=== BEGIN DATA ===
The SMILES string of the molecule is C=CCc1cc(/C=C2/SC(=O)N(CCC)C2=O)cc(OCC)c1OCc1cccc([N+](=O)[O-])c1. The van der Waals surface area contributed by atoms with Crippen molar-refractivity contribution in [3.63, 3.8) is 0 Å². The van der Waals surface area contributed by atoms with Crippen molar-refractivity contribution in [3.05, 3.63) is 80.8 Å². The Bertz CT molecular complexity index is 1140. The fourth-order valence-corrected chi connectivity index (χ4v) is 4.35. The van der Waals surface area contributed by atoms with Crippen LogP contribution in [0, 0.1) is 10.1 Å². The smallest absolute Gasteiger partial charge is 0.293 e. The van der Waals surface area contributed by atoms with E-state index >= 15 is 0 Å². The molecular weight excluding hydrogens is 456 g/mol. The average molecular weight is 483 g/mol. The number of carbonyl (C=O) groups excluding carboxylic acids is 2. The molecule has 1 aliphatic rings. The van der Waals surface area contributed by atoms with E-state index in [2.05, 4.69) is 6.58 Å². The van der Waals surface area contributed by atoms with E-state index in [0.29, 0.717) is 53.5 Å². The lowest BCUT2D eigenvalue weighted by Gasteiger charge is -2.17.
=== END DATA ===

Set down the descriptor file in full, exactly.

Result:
The SMILES string of the molecule is C=CCc1cc(/C=C2/SC(=O)N(CCC)C2=O)cc(OCC)c1OCc1cccc([N+](=O)[O-])c1. The van der Waals surface area contributed by atoms with Crippen molar-refractivity contribution in [3.63, 3.8) is 0 Å². The van der Waals surface area contributed by atoms with Crippen molar-refractivity contribution in [3.05, 3.63) is 80.8 Å². The Bertz CT molecular complexity index is 1140. The fourth-order valence-corrected chi connectivity index (χ4v) is 4.35. The van der Waals surface area contributed by atoms with Crippen LogP contribution in [0, 0.1) is 10.1 Å². The smallest absolute Gasteiger partial charge is 0.293 e. The van der Waals surface area contributed by atoms with E-state index >= 15 is 0 Å². The molecular weight excluding hydrogens is 456 g/mol. The average molecular weight is 483 g/mol. The number of carbonyl (C=O) groups excluding carboxylic acids is 2. The molecule has 1 aliphatic rings. The van der Waals surface area contributed by atoms with E-state index in [2.05, 4.69) is 6.58 Å². The van der Waals surface area contributed by atoms with E-state index in [0.29, 0.717) is 53.5 Å². The lowest BCUT2D eigenvalue weighted by Gasteiger charge is -2.17.